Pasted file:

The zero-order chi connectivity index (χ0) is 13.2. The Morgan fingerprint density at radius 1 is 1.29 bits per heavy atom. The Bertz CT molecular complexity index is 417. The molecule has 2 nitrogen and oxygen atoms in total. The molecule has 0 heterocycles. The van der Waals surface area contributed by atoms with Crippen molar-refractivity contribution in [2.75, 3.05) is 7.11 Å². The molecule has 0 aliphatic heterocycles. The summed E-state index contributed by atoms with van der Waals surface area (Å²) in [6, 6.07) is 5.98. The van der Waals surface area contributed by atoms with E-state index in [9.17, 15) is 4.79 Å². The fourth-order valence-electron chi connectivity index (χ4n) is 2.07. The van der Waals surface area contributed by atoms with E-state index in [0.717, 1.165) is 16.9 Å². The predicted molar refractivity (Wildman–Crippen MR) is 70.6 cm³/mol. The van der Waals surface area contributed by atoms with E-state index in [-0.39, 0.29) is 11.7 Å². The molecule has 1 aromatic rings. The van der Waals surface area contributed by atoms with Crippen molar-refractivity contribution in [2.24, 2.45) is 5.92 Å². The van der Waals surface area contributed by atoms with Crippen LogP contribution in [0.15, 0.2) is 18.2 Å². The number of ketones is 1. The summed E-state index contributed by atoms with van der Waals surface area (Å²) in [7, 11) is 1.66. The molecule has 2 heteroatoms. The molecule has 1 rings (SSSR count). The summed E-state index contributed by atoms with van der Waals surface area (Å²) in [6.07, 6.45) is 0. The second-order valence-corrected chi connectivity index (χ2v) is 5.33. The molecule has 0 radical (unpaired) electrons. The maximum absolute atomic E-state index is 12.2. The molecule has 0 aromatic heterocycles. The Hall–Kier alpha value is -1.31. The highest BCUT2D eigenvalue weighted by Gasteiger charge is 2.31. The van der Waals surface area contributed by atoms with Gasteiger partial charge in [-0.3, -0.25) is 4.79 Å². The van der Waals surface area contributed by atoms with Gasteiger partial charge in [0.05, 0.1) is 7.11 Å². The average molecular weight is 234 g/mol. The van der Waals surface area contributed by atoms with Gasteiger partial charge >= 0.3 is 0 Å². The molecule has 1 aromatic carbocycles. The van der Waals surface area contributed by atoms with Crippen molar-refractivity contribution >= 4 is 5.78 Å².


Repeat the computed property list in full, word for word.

The zero-order chi connectivity index (χ0) is 13.2. The Morgan fingerprint density at radius 1 is 1.29 bits per heavy atom. The Bertz CT molecular complexity index is 417. The molecule has 2 nitrogen and oxygen atoms in total. The molecule has 0 heterocycles. The van der Waals surface area contributed by atoms with Crippen molar-refractivity contribution in [2.75, 3.05) is 7.11 Å². The molecule has 0 aliphatic heterocycles. The summed E-state index contributed by atoms with van der Waals surface area (Å²) in [6, 6.07) is 5.98. The van der Waals surface area contributed by atoms with E-state index in [9.17, 15) is 4.79 Å². The fourth-order valence-electron chi connectivity index (χ4n) is 2.07. The van der Waals surface area contributed by atoms with E-state index in [0.717, 1.165) is 16.9 Å². The predicted molar refractivity (Wildman–Crippen MR) is 70.6 cm³/mol. The van der Waals surface area contributed by atoms with E-state index in [-0.39, 0.29) is 11.7 Å². The molecule has 1 aromatic rings. The van der Waals surface area contributed by atoms with Crippen molar-refractivity contribution in [2.24, 2.45) is 5.92 Å². The van der Waals surface area contributed by atoms with Crippen LogP contribution in [0.15, 0.2) is 18.2 Å². The number of ketones is 1. The summed E-state index contributed by atoms with van der Waals surface area (Å²) in [7, 11) is 1.66. The molecule has 2 heteroatoms. The molecule has 1 rings (SSSR count). The summed E-state index contributed by atoms with van der Waals surface area (Å²) in [6.07, 6.45) is 0. The second-order valence-corrected chi connectivity index (χ2v) is 5.33. The molecule has 0 radical (unpaired) electrons. The maximum absolute atomic E-state index is 12.2. The molecule has 0 aromatic heterocycles. The Hall–Kier alpha value is -1.31. The highest BCUT2D eigenvalue weighted by Gasteiger charge is 2.31. The van der Waals surface area contributed by atoms with Gasteiger partial charge in [-0.3, -0.25) is 4.79 Å². The van der Waals surface area contributed by atoms with Gasteiger partial charge in [0.05, 0.1) is 7.11 Å². The average molecular weight is 234 g/mol. The van der Waals surface area contributed by atoms with Gasteiger partial charge >= 0.3 is 0 Å². The molecule has 1 aromatic carbocycles. The van der Waals surface area contributed by atoms with Crippen molar-refractivity contribution >= 4 is 5.78 Å².